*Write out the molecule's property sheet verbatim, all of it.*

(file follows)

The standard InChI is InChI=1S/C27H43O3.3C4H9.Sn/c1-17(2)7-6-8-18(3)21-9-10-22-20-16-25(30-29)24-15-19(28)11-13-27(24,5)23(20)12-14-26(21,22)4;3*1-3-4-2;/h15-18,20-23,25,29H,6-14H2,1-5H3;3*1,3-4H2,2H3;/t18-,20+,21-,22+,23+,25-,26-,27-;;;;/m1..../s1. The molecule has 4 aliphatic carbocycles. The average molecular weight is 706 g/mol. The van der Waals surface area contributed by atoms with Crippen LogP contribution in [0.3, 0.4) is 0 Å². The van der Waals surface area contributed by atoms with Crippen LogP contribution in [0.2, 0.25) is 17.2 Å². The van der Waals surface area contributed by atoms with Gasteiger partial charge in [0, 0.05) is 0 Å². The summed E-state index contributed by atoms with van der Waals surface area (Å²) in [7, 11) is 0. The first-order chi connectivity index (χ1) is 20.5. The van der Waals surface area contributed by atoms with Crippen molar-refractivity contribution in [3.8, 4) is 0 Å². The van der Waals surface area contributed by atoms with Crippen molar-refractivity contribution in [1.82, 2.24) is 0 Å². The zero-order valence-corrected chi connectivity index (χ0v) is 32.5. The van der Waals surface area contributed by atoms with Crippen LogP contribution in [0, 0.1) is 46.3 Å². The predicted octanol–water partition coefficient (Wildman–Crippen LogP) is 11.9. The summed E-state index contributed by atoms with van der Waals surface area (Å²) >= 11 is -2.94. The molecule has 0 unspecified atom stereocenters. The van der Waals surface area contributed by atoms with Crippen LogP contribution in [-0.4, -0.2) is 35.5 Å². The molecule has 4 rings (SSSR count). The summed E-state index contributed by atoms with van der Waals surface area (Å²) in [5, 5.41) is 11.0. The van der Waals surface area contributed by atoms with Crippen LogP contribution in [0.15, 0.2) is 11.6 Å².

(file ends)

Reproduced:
The standard InChI is InChI=1S/C27H43O3.3C4H9.Sn/c1-17(2)7-6-8-18(3)21-9-10-22-20-16-25(30-29)24-15-19(28)11-13-27(24,5)23(20)12-14-26(21,22)4;3*1-3-4-2;/h15-18,20-23,25,29H,6-14H2,1-5H3;3*1,3-4H2,2H3;/t18-,20+,21-,22+,23+,25-,26-,27-;;;;/m1..../s1. The molecule has 4 aliphatic carbocycles. The average molecular weight is 706 g/mol. The van der Waals surface area contributed by atoms with Crippen LogP contribution in [0.3, 0.4) is 0 Å². The van der Waals surface area contributed by atoms with Crippen LogP contribution in [0.2, 0.25) is 17.2 Å². The van der Waals surface area contributed by atoms with Gasteiger partial charge in [0, 0.05) is 0 Å². The summed E-state index contributed by atoms with van der Waals surface area (Å²) in [7, 11) is 0. The first-order chi connectivity index (χ1) is 20.5. The van der Waals surface area contributed by atoms with Crippen molar-refractivity contribution in [3.8, 4) is 0 Å². The van der Waals surface area contributed by atoms with Crippen molar-refractivity contribution in [1.82, 2.24) is 0 Å². The zero-order valence-corrected chi connectivity index (χ0v) is 32.5. The van der Waals surface area contributed by atoms with Crippen LogP contribution in [0, 0.1) is 46.3 Å². The predicted octanol–water partition coefficient (Wildman–Crippen LogP) is 11.9. The summed E-state index contributed by atoms with van der Waals surface area (Å²) >= 11 is -2.94. The molecule has 0 unspecified atom stereocenters. The van der Waals surface area contributed by atoms with Crippen LogP contribution in [-0.4, -0.2) is 35.5 Å². The molecule has 4 rings (SSSR count). The summed E-state index contributed by atoms with van der Waals surface area (Å²) in [5, 5.41) is 11.0. The van der Waals surface area contributed by atoms with Crippen LogP contribution in [0.15, 0.2) is 11.6 Å².